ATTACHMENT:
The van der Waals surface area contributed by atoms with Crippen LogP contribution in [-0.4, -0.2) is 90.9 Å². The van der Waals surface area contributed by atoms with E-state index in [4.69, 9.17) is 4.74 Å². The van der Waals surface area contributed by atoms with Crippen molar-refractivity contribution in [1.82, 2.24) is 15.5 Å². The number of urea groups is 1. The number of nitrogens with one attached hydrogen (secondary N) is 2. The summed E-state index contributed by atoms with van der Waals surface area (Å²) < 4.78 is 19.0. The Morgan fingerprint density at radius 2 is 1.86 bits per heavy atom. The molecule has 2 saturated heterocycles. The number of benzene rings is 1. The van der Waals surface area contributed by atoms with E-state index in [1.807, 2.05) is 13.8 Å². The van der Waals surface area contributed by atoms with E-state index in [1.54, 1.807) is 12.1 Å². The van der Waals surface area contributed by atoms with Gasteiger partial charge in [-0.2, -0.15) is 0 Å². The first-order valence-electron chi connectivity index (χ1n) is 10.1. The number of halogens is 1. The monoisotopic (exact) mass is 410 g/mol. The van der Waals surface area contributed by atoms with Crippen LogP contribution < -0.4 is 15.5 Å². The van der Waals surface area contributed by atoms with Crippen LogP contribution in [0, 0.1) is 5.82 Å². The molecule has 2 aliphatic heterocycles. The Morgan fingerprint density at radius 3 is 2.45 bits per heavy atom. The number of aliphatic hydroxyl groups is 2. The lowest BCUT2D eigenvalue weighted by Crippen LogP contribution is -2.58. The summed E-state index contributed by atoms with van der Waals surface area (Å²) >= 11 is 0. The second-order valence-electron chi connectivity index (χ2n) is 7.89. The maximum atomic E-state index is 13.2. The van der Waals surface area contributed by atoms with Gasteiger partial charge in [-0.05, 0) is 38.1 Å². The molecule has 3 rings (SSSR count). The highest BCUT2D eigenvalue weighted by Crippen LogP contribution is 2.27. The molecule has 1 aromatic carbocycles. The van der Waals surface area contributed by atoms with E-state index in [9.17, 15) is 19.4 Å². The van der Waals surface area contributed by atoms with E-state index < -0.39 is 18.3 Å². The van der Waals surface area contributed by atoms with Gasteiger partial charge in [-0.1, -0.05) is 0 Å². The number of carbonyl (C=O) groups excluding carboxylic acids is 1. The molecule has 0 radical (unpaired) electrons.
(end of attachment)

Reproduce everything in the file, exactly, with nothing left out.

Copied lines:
The van der Waals surface area contributed by atoms with Crippen LogP contribution in [-0.4, -0.2) is 90.9 Å². The van der Waals surface area contributed by atoms with E-state index in [4.69, 9.17) is 4.74 Å². The van der Waals surface area contributed by atoms with Crippen molar-refractivity contribution in [1.82, 2.24) is 15.5 Å². The number of urea groups is 1. The number of nitrogens with one attached hydrogen (secondary N) is 2. The summed E-state index contributed by atoms with van der Waals surface area (Å²) < 4.78 is 19.0. The Morgan fingerprint density at radius 2 is 1.86 bits per heavy atom. The molecule has 2 saturated heterocycles. The number of benzene rings is 1. The van der Waals surface area contributed by atoms with E-state index in [1.807, 2.05) is 13.8 Å². The van der Waals surface area contributed by atoms with E-state index in [1.54, 1.807) is 12.1 Å². The van der Waals surface area contributed by atoms with Gasteiger partial charge in [-0.2, -0.15) is 0 Å². The first-order valence-electron chi connectivity index (χ1n) is 10.1. The number of halogens is 1. The monoisotopic (exact) mass is 410 g/mol. The van der Waals surface area contributed by atoms with Crippen LogP contribution < -0.4 is 15.5 Å². The van der Waals surface area contributed by atoms with Crippen LogP contribution in [0, 0.1) is 5.82 Å². The molecule has 2 aliphatic heterocycles. The Morgan fingerprint density at radius 3 is 2.45 bits per heavy atom. The number of aliphatic hydroxyl groups is 2. The lowest BCUT2D eigenvalue weighted by Crippen LogP contribution is -2.58. The summed E-state index contributed by atoms with van der Waals surface area (Å²) >= 11 is 0. The second-order valence-electron chi connectivity index (χ2n) is 7.89. The maximum atomic E-state index is 13.2. The van der Waals surface area contributed by atoms with Gasteiger partial charge in [-0.05, 0) is 38.1 Å². The molecule has 3 rings (SSSR count). The highest BCUT2D eigenvalue weighted by Crippen LogP contribution is 2.27. The molecule has 1 aromatic carbocycles. The van der Waals surface area contributed by atoms with E-state index in [9.17, 15) is 19.4 Å². The van der Waals surface area contributed by atoms with E-state index < -0.39 is 18.3 Å². The van der Waals surface area contributed by atoms with Gasteiger partial charge in [-0.1, -0.05) is 0 Å². The number of carbonyl (C=O) groups excluding carboxylic acids is 1. The molecule has 0 radical (unpaired) electrons.